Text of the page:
Garth · February 19, 2014 at 3:29 pm

I strongly recommend having a
I strongly recommend having a backflow valve installed in your home. This device allows water to drain out of your main plumbing stack as normal but if the pipe begins to backfill the valve automatically closes (via mechanical means, no power required) preventing this exact situation. I just had one installed in my home as a preventative maintenance measure, not because I had experienced the problem. It cost me $1,500 to have the unit installed (plumber jackhammered the cement floor at the location of the plumbing stack, installed the unit, refilled the hole and poured new cement) but gratefully my city has a rebate program for this type of thing and I received $1,200 back.

The poster is lucky that the sewage apparently stayed in the shower and sinks. Most homes have a floor drain in the laundry room so that water can drain away if the washing machine leaks. The sewage could have come up that drain directly into the house. Or, if the problem had been a little worse (for example, if it had started to rain when the problem was happening) the sinks and shower stall could have overflowed.

Most people never think of this type of situation until it happens.

    J · February 20, 2014 at 8:25 pm

    That is a Fantastic
    That is a Fantastic suggestion and one I will follow up on. The area of the country we live in, there are no ground floor drains as there are no basements. Everything is on a slab and it has proven to be very educational to us. The reason the shower filled the way it did is, it is at ground level. I love the backflow valve option and as we still have a long way to go to fix the reason this is happening, I will be sure to ask about that valve.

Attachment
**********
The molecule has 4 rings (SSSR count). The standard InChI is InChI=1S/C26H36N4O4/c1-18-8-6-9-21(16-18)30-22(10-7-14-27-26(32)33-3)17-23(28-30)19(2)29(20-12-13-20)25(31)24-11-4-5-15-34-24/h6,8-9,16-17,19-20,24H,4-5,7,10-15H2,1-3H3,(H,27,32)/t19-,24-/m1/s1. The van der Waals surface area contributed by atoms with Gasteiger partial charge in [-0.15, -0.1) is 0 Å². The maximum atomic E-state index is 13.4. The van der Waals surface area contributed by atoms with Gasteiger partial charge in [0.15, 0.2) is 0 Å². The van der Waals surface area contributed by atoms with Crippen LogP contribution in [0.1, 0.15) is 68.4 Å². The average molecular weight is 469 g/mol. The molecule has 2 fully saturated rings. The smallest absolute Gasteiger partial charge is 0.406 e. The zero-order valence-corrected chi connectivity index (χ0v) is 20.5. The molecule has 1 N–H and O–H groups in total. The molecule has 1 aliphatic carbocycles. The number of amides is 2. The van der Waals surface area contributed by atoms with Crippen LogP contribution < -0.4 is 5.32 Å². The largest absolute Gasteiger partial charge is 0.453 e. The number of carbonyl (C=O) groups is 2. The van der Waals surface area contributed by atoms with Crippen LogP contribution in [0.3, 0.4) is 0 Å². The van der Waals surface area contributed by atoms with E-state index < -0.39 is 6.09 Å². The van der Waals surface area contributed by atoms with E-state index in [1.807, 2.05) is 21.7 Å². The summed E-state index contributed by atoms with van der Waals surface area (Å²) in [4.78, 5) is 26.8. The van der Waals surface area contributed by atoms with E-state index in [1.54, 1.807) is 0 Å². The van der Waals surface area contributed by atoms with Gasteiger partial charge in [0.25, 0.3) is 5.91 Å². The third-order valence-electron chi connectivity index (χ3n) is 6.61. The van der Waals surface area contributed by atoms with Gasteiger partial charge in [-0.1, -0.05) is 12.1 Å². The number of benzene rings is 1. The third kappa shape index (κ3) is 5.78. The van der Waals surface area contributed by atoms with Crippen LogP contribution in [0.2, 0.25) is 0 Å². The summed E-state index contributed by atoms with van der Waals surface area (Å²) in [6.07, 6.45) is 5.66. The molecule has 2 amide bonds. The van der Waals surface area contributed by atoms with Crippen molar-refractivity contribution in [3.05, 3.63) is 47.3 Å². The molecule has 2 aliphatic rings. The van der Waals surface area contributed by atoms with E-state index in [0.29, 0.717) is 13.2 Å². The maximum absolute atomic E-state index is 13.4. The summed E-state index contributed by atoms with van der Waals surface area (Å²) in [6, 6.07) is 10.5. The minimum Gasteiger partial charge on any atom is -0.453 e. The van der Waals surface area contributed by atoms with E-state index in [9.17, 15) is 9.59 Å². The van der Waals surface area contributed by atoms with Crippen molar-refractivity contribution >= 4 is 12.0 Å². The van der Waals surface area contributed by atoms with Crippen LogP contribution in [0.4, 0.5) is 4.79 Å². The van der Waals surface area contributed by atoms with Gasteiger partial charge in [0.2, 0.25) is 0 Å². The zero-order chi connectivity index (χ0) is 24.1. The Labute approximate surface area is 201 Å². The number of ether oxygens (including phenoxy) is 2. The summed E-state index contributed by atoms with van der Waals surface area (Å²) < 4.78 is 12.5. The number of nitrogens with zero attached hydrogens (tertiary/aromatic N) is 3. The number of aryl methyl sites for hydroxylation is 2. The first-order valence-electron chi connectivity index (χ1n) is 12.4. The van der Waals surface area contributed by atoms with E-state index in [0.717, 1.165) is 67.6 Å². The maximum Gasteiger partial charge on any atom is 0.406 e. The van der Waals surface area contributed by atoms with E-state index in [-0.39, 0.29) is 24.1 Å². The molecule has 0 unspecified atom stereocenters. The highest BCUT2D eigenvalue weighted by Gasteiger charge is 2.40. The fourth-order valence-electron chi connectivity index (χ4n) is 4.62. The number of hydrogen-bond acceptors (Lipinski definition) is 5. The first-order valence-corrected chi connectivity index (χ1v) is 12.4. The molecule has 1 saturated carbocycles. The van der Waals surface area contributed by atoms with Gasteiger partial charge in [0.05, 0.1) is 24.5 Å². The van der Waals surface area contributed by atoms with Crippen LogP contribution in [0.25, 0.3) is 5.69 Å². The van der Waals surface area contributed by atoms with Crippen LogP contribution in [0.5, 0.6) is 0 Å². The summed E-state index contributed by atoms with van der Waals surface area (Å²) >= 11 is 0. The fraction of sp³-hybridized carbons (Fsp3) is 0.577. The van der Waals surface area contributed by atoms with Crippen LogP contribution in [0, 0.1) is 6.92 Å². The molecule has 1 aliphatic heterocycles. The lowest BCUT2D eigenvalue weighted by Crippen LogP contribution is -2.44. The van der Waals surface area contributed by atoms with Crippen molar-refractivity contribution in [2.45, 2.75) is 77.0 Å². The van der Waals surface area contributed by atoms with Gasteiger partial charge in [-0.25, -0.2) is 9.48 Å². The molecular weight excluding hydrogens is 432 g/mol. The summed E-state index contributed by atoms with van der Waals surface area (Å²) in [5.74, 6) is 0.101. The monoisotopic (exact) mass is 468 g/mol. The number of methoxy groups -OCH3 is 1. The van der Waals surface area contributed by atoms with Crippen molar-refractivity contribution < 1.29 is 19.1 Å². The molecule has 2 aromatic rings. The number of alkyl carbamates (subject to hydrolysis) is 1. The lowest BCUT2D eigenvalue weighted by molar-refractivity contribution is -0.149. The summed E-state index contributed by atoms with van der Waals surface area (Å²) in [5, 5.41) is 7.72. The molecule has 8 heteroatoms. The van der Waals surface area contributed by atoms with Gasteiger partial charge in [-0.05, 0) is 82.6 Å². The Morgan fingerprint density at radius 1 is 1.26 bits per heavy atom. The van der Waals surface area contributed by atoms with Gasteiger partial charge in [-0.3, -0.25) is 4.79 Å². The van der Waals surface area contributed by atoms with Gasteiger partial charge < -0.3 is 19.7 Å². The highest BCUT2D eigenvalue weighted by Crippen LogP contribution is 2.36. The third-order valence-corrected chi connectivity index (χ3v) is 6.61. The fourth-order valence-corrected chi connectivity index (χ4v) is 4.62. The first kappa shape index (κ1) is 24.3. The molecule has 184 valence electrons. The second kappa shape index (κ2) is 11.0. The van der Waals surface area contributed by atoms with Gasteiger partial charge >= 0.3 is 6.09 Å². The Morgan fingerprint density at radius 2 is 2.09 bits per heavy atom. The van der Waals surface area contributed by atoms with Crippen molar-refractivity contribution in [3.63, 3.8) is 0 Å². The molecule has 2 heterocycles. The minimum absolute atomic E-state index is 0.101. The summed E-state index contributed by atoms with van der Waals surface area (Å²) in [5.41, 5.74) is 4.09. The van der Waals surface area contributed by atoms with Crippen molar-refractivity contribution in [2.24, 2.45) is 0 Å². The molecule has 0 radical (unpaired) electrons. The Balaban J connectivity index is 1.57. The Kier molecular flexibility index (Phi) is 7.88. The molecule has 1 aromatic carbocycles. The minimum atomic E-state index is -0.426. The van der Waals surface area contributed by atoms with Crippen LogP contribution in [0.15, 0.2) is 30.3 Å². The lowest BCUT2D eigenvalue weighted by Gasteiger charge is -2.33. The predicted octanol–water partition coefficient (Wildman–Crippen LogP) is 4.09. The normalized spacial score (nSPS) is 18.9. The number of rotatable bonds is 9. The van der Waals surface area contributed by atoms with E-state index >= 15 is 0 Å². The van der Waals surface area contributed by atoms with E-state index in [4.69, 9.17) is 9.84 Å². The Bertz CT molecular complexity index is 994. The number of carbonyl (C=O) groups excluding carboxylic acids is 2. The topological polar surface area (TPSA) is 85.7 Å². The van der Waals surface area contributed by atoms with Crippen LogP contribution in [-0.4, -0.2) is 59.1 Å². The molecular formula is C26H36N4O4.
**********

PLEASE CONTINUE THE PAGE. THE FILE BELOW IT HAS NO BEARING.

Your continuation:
Glenda · February 19, 2014 at 5:58 pm

May I send this article to my
May I send this article to my friends?

    Preparedness Pro · February 19, 2014 at 8:36 pm

    Glenda we love when people

    Glenda we love when people want to share our information.  What we ask is that you send them a link that directs them to our site.   Thank you for sharing.

LeeAnn · February 19, 2014 at 11:22 pm

Be careful about using tennis
Be careful about using tennis balls or other items to block the lines to prevent backup. If the backup is under pressure, it will potentially break/buckle lines and even basement floor. The only safe way to prevent back up is to have a backflow valve installed.

In the past we’ve had sewage issues and they were miserable. We’ve also been without water, which was a problem, but I’d 100% rather deal with hauling in clean water than trying to get rid of sewage.

Laurie Nguyen · February 21, 2014 at 12:22 am

Wow! What a challenging
Wow! What a challenging experience to test her preparedness. Thanks for sharing it. It has me thinking…

Stealth Spaniel · March 3, 2014 at 10:10 pm

Wow-what an article! The
Wow-what an article! The stupidest thing that I ever did was sell my house in the Sierras. I got so tired of the 2 hour drive to work and the 2 hour drive home, that I caved. But the house was on a super productive well-we never worried about water, and I had a septic system. 2 wonderful, liberating things to own. And yes, I was way out in the boonies. The man who built the house, had an overly large septic tank put in. I had a plumber out the first year to check if it needed pumped. He goes, “Lady, the only way that is going to happen is if you turn this into a hotel!” These 2 items are definitely on my list of must haves for the next house!